Poverty and Politics: The Rise and Decline of the Farm Security Administration

By Sidney Baldwin | Go to book overview

CHAPTER XI
THE FSA GOES TO WAR

War emphasizes regard for the general welfare, encourages unselfishness, stimulates co-operation, works for unity, and creates a certain exaltation of spirit.

ARTHUR C. MILLSPAUGH1. Democracy, Efficiency, Stability

"The tangled strands of history allow for little neatness," James MacGregor Burns has written of the shift from the New Deal to World War II. Although there was no precise time or place when the Farm Security Administration (FSA) lost its balance, there was a turning of the tide during the period from the convening of Congress in January, 1940, to the appropriations hearings in the House in January, two years later. With the mounting partisanship of the election year, with the growing preoccupation of Roosevelt with foreign affairs and the war in Europe, with the increasing resistance of Congress to the President, with the crescendo of demands for curtailment of non-defense governmental spending and for an end to "sociological experimentation," and with the coalescence of opposition to the New Deal, the foundations on which the strength of the FSA had rested during the 1030's began to crumble.2.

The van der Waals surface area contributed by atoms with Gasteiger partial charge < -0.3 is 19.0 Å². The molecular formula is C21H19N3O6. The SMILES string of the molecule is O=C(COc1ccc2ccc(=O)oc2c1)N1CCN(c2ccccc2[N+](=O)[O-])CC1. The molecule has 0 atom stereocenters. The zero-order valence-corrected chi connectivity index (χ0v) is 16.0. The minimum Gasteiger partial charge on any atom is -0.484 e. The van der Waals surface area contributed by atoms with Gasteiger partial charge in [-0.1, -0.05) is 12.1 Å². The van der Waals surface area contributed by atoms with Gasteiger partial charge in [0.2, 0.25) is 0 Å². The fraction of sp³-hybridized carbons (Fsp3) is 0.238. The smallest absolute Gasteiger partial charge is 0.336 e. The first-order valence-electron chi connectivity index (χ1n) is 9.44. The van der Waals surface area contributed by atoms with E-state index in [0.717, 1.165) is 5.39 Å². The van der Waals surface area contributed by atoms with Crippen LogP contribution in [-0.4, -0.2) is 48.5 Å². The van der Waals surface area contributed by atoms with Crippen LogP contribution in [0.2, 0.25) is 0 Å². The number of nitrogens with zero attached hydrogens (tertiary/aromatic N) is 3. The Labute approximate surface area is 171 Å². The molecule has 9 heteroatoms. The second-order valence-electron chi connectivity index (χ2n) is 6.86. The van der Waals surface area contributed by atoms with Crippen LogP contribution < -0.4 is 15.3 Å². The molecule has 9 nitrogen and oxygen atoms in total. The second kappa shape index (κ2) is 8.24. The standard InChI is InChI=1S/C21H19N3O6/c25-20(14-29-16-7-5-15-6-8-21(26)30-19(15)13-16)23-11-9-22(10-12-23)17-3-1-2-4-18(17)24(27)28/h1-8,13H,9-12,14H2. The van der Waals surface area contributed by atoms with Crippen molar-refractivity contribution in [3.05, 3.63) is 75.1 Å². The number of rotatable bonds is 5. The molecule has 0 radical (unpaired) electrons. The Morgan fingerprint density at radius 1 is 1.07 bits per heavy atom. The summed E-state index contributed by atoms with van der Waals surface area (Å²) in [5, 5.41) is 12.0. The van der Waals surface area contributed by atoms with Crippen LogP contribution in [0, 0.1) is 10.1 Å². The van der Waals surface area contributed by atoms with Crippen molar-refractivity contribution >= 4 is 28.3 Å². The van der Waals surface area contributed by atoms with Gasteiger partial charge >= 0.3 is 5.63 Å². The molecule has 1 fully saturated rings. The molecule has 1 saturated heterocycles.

____________________
1.
Arthur C. Millspaugh, Democracy, Efficiency, Stability ( Washington, D.C.: The Brookings Institution, 1942), p. 428.
2.
James MacGregor Burns, Roosevelt: The Lion and the Fox ( New York: Harcourt, Brace & World, 1956), p. 383; F.D.R., Public Papers ( 1940), Vol. 9, p. 16.

-325-

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